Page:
solidification nucleation

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Materials science presentation on solidification given py Dr. Hanadi Salem at the American University in Cairo fall 2013

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  • Solidification/Nucleation

    By

    Dr. Hanadi Salem

  • 2

    Solidification

    After Callister

    1. Nucleation 2. Crystallization

    3. Grain formation 4. Solidified grains

    Nuclei

  • Introduction Solidification by phase transition is modelled as

    two stage

    Nucleation

    Homogeneous nucleation: The formation of solid phase nuclei in a solidifying pure metal which proceeds spontaneously. The pure metal supplies atoms for nucleation.

    Heterogeneous nucleation: The formation of solid phase nuclei in a solidifying liquid at the interfaces of solid impurities. The impurities act as stress

    regions, initiating more nucleation sites.

    Growth

  • Solidification

    Two types of solidification

    Viscosity vs. temperature in: (a) Glass formation. (b) Metal casting.

  • Homogeneous nucleation

    r r

  • Homogeneous nucleation

    No preferred nucleation sites

    Spontaneous

    Random

    Those of preferred sites

    Boundary

    Surface

    Inclusion,

  • 3.1 Homogeneous Nucleation Driving Force

    Table 8.1 Major Types of Phase Transformations

    Type of Transformation Example

    1. Vapor liquid Condensation of moisture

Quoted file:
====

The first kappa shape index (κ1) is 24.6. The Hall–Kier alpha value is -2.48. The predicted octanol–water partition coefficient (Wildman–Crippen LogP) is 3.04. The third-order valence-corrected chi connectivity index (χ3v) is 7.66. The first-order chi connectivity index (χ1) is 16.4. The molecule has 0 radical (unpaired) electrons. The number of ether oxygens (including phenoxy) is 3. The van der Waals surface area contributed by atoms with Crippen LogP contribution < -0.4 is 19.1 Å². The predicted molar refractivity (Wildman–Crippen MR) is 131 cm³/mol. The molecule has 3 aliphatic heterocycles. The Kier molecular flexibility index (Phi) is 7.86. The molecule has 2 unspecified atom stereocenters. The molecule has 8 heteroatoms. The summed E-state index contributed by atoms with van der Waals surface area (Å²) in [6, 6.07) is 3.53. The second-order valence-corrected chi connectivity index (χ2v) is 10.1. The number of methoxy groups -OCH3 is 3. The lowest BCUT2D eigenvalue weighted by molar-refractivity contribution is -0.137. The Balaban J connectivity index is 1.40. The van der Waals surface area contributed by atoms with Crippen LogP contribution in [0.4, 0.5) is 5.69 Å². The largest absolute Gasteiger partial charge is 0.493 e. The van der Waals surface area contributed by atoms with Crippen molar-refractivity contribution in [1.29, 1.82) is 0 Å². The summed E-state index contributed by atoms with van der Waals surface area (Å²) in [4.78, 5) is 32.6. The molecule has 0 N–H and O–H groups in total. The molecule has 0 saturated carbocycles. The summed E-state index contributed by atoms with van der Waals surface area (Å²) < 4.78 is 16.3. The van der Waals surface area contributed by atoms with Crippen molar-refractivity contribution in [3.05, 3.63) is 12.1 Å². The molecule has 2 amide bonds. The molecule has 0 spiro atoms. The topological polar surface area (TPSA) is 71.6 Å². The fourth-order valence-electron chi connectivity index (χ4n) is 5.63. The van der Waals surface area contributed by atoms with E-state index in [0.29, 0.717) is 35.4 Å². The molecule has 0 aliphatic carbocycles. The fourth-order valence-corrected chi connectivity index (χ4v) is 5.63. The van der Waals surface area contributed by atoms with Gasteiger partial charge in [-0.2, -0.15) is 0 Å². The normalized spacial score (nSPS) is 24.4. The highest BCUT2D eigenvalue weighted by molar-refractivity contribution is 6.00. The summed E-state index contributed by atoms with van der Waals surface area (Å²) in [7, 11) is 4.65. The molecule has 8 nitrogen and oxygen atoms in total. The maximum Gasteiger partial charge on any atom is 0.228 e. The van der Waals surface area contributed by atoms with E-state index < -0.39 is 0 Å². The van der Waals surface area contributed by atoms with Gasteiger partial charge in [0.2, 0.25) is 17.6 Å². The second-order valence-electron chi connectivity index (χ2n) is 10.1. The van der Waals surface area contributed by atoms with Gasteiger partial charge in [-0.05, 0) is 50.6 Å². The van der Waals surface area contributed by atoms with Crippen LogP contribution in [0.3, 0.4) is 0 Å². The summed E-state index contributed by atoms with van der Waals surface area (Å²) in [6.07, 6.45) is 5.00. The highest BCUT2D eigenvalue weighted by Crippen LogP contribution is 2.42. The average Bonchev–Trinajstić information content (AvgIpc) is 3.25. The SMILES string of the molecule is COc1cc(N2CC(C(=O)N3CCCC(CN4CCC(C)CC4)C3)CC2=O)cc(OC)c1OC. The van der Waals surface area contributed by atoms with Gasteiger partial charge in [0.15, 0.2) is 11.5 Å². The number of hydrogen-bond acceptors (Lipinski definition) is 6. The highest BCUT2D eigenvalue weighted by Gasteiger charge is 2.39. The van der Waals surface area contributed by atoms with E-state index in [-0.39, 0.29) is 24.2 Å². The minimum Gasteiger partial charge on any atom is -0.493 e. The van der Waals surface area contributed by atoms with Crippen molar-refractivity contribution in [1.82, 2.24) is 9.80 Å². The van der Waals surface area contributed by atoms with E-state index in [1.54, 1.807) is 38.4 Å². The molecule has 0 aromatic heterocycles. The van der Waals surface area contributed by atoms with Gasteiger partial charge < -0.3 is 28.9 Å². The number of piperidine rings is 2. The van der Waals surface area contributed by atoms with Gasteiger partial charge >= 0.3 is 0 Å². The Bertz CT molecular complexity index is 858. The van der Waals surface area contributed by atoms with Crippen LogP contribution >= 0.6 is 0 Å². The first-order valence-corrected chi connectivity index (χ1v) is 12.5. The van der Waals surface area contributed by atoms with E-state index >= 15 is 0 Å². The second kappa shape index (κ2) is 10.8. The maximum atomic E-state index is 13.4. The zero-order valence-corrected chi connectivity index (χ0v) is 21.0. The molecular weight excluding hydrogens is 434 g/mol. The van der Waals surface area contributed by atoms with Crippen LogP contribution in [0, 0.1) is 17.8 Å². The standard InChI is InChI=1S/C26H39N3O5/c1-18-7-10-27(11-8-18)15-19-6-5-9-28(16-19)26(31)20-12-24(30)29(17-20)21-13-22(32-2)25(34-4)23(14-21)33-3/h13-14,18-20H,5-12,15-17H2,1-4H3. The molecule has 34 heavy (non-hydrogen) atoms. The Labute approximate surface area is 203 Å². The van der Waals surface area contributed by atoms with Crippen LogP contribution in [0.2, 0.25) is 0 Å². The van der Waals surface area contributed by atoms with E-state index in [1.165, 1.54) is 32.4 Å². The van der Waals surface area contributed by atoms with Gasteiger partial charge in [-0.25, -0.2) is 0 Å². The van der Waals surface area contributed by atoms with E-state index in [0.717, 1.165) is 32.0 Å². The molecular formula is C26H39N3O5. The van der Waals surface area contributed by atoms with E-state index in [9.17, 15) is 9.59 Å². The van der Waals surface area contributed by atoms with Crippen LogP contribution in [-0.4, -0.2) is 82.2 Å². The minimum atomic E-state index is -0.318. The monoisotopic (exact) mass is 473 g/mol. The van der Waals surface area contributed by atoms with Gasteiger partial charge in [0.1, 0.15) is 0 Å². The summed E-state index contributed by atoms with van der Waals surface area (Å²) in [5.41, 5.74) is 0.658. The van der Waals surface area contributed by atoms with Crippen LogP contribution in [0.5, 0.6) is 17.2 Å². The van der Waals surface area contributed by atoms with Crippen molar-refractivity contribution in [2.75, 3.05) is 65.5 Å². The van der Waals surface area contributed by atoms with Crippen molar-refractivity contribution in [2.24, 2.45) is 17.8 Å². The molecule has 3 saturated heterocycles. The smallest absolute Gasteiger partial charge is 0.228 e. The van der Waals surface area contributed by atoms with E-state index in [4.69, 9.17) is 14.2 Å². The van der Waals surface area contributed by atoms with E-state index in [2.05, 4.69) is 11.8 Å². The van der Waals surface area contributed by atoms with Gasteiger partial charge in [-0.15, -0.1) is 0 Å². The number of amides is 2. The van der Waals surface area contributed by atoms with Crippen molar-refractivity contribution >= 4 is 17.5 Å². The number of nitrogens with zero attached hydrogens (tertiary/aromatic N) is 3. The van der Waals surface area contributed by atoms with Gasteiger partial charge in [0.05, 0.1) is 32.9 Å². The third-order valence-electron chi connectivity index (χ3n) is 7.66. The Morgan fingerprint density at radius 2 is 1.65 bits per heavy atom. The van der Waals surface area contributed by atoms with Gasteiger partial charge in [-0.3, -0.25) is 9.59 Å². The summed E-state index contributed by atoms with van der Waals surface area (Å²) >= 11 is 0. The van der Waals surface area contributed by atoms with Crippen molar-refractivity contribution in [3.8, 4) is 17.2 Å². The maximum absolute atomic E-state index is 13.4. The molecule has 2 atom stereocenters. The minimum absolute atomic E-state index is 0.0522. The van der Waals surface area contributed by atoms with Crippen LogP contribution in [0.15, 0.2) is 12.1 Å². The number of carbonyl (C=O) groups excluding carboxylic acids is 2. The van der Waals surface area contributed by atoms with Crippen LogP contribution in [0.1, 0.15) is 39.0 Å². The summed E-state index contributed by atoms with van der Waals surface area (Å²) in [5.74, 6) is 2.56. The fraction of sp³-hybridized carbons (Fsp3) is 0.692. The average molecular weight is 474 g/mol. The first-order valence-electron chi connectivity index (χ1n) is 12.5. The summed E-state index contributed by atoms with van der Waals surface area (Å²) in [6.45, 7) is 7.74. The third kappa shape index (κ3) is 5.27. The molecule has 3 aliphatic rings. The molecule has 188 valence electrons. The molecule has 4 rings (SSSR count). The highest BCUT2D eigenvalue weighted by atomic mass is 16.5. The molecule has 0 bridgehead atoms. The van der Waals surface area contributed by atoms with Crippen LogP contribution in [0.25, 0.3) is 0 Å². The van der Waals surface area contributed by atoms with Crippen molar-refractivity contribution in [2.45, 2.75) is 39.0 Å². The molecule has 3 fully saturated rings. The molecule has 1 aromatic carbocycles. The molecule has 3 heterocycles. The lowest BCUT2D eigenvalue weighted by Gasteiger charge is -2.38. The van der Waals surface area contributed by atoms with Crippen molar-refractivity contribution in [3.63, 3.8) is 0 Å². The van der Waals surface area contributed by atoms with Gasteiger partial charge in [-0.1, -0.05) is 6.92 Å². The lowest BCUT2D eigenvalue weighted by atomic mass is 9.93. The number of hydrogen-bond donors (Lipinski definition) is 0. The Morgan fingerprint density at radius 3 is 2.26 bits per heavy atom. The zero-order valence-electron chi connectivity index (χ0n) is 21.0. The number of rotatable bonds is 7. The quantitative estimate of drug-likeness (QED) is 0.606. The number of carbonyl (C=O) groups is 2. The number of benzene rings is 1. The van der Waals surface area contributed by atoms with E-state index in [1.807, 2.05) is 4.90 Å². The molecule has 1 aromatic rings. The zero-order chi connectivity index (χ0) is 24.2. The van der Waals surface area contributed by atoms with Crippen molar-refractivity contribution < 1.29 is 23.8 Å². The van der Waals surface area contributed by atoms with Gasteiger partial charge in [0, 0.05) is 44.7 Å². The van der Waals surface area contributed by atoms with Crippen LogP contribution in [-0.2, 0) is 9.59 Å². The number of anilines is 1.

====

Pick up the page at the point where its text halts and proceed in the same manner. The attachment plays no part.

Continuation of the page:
2. Vapor solid Formation of frost on a window

    3. Liquid crystal Formation of ice on a lake

    4. Crystal 1 crystal 2

    (a) Precipitation Formulation of Fe3C on cooling austenite

    (b) Allotropic -Fe -Fe at 910 C

    (c) Recrystallization Cold-worked Cu new grains at high

    temperatures

    From J.D. Verhoeven, Fundamentals of Physical Metallurgy, Wiley, 1974

  • 3.1 Homogeneous Nucleation Driving Force

    Table 8.2 Degree of Complexity Involved in Phase Transformations

    (a) Structure change

    (b) Structure change + composition change

    (c) Structure change + strain formation

    (d) Structure change + strain formation + composition change

    From J.D. Verhoeven, Fundamentals of Physical Metallurgy, Wiley, 1974

  • 9

    Homogeneous Nucleation

    Assume that the new, product phase appears as spherical particles.

    Free energy released by transformation is proportional to the volume.

    Free energy consumed by creation of interface is proportional to the surface area of particle and the interfacial energy, g.

    Net change in free energy per particle, Gr: Gr = -4/3 r

    3 GV + 4r2 g.

    Differentiate to find the stationary point (at which the rate of change of free energy turns negative).

  • 10

    Critical radius, free energy It starts by spontaneous cluster of atoms coming

    closer to form bonding once the surrounding temperature drops with a specie magnitude = amount of undercooling = T

    The clustered atoms are assumed to be spherical. An energy is released to the system = Gv (-ve).

    The cluster is stable if its radius r r* (nulclei)

    The cluster is unstable if radius r r* (embryo)